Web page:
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Katy Residents Speak Out on Rising Catalytic Converter Thefts and What Can Be Done

KATY MAGAZINE NEWS

April 13, 2022

By Natalie Cook Clark


Catalytic converter thefts continues to be a problem in Katy and residents are speaking out. From busy Katy parking lots to Katy ISD student lots, it seems that no place is safe from these crimes. Katy ISD responds and educates community.


Screenshot from KISD video.


Catalytic Converters Stolen from Katy ISD Student Lots, Local Businesses

Katy residents take to social media to warn others of their catalytic converter thefts taking place in crowded Katy parking lots and even Katy ISD student lots. These crimes are happening in broad daylight that leaves many asking what is being done.



“I was at the store called At Home and someone stole it,” says Jenny Lilley. Her converter was stolen on Monday afternoon.


Andy Garnett’s Cinco Ranch High School student had their catalytic converter stolen from the student parking lot last week.


“It happens every week there, so the campus police told us. The school said there isn’t anything they can do as they don’t have cctv in the kids parking lot,” says Andy Garnett.


Katy ISD Addresses Catalytic Converter Theft

“There has been a notable uptick in catalytic converter theft across the country,” says Maria DiPetta, manager of Katy ISD media relations/spokesperson, who says that all Katy ISD campus parking lots are fitting with surveillance cameras.


“The District’s police department actively patrols areas and provides preventative tips and measures to help protect students, staff and patrons from being victimized by this crime,” add DiPetta.


Katy Magazine readers report recent catalytic converter theft at Kohl’s, Whiskey Cake, Cinemark, Katy Mills, Westland Church, Metro Park-n-ride and other Katy locations.


Katy Resident Buys a Cover to Protect Converter

Rob Tulp had his stolen in the middle of the day while at work in Katy. “I bought a cover from the Toyota dealership and had it installed by the shop that repaired my truck,” says Tulp.


"Criminals target often target parking lots, strip centers, and restaurants," says Robert Henslee with Precinct 5. "They look for places where people are occupied."


What’s Being Done?

Katy Magazine reached out to several metal recycling companies and they all advised speaking with the Houston Police Department on the topic. Houston Police Department say this is difficult because it is not illegal to sell metal like that from these converters.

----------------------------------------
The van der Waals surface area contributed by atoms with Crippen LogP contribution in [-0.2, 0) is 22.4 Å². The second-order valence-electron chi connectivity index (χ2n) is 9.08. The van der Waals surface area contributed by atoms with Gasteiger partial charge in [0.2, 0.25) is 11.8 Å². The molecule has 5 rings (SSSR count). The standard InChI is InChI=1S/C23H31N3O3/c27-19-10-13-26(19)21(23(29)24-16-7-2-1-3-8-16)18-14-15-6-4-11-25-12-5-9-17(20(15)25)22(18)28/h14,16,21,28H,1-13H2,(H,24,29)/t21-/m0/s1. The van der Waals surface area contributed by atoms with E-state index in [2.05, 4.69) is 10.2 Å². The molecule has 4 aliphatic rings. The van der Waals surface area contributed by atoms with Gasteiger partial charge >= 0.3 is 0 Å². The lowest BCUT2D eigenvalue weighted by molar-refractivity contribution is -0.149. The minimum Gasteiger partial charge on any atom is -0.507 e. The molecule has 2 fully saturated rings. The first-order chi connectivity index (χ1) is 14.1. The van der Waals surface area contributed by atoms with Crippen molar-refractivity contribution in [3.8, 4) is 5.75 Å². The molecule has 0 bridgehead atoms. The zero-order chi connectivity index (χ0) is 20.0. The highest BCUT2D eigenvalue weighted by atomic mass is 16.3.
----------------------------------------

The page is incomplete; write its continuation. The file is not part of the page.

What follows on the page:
This is a problem seen across the entire country and last year 11 states past legislation to help thwart these crimes.

Texas legislators passed laws that help prevent the sale of stolen items such as catalytic converters. These laws ban the sale of converters without proof of ownership. They also tightening scrap metal dealers’ recordkeeping requirements and increase criminal penalties.


What is a Catalytic Converter?

Katy residents continue to see a rise in these crimes. A catalytic converter is a device used to reduce exhaust emissions from your vehicle. They are most commonly used on internal combustion engines fueled by petrol or diesel.


They are high theft items because they are valuable to scrap metal dealers. They contain precious metals, including rhodium, platinum, and palladium that can all be sold.


Top Targeted Vehicles

Some of the top cars targeted are: Toyota Tundra, Toyota Prius, Toyota Tacoma, Ford F-250, Honda Element and CRV just to name some.

"Large Toyota trucks are often targeted for their converters because of the amount of platinum and ease of access," explains Henslee.


“When they are stolen the damage can be costly,” says Sgt. Tracy Hicks with Houston Police Department. He reported that damage to a Toyota Tundra cost over $10,000 to repair.


Take Precautions

Katy ISD shares safety tips to help their students, faculty, staff, and community.



Top Tips:

  • Park your car in a well-lit area and if all possible keep it in your garage.

  • Spray the converter with bright, high temperature paint to mark it. This will help authorities and shops ID stolen converters.

  • When in a parking lot, park near the store and not near the exit. Criminals will look for an easy exit.

  • Engrave your license plate number or the last 4 digits of your VIN on the converter to help authorities ID it.

  • There are devices such as a plate that you can attach to the bottom of your vehicle to restrict access to the converter.

This is an ongoing problem in the area. Katy ISD Police urge the public to always report any suspicious activity that is occurring on Katy ISD property. Call them at 281-237-4000.


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